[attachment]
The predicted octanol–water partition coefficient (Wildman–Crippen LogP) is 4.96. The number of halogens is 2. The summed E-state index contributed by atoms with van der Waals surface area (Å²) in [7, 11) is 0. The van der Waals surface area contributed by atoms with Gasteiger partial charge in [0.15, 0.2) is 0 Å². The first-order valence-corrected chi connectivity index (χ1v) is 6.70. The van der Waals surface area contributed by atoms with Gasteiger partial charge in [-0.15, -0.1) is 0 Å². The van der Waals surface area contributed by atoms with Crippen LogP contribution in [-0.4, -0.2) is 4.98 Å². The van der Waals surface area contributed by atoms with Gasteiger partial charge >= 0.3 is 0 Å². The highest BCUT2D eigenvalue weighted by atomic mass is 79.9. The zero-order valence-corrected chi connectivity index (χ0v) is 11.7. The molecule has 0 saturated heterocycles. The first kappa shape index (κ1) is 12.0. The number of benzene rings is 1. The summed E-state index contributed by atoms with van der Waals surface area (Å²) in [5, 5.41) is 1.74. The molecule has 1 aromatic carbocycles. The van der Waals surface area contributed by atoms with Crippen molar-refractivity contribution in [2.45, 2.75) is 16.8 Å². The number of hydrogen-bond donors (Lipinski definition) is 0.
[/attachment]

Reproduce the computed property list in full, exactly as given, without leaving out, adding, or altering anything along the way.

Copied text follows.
The predicted octanol–water partition coefficient (Wildman–Crippen LogP) is 4.96. The number of halogens is 2. The summed E-state index contributed by atoms with van der Waals surface area (Å²) in [7, 11) is 0. The van der Waals surface area contributed by atoms with Gasteiger partial charge in [0.15, 0.2) is 0 Å². The first-order valence-corrected chi connectivity index (χ1v) is 6.70. The van der Waals surface area contributed by atoms with Gasteiger partial charge in [-0.15, -0.1) is 0 Å². The van der Waals surface area contributed by atoms with Crippen LogP contribution in [-0.4, -0.2) is 4.98 Å². The van der Waals surface area contributed by atoms with Gasteiger partial charge >= 0.3 is 0 Å². The highest BCUT2D eigenvalue weighted by atomic mass is 79.9. The zero-order valence-corrected chi connectivity index (χ0v) is 11.7. The molecule has 0 saturated heterocycles. The first kappa shape index (κ1) is 12.0. The number of benzene rings is 1. The summed E-state index contributed by atoms with van der Waals surface area (Å²) in [5, 5.41) is 1.74. The molecule has 1 aromatic carbocycles. The van der Waals surface area contributed by atoms with Crippen molar-refractivity contribution in [2.45, 2.75) is 16.8 Å². The number of hydrogen-bond donors (Lipinski definition) is 0.